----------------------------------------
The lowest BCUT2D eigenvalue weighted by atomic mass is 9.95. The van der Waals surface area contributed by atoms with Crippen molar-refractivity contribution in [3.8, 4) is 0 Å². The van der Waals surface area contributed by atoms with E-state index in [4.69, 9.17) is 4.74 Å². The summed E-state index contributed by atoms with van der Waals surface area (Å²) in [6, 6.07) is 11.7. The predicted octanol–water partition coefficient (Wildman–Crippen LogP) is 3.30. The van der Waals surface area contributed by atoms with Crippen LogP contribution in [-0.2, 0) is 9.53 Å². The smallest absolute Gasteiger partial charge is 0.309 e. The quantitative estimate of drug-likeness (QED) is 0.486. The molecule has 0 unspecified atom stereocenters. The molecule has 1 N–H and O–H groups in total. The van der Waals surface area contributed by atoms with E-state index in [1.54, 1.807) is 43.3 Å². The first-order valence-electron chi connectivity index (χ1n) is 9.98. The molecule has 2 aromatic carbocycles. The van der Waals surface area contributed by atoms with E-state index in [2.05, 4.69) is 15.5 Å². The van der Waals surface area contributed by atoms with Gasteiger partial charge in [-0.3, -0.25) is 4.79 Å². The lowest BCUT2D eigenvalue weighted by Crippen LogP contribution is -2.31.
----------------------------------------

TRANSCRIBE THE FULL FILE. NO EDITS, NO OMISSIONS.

The lowest BCUT2D eigenvalue weighted by atomic mass is 9.95. The van der Waals surface area contributed by atoms with Crippen molar-refractivity contribution in [3.8, 4) is 0 Å². The van der Waals surface area contributed by atoms with E-state index in [4.69, 9.17) is 4.74 Å². The summed E-state index contributed by atoms with van der Waals surface area (Å²) in [6, 6.07) is 11.7. The predicted octanol–water partition coefficient (Wildman–Crippen LogP) is 3.30. The van der Waals surface area contributed by atoms with Crippen LogP contribution in [-0.2, 0) is 9.53 Å². The smallest absolute Gasteiger partial charge is 0.309 e. The quantitative estimate of drug-likeness (QED) is 0.486. The molecule has 0 unspecified atom stereocenters. The molecule has 1 N–H and O–H groups in total. The van der Waals surface area contributed by atoms with E-state index in [1.54, 1.807) is 43.3 Å². The first-order valence-electron chi connectivity index (χ1n) is 9.98. The molecule has 2 aromatic carbocycles. The van der Waals surface area contributed by atoms with E-state index in [2.05, 4.69) is 15.5 Å². The van der Waals surface area contributed by atoms with Gasteiger partial charge in [-0.3, -0.25) is 4.79 Å². The lowest BCUT2D eigenvalue weighted by Crippen LogP contribution is -2.31.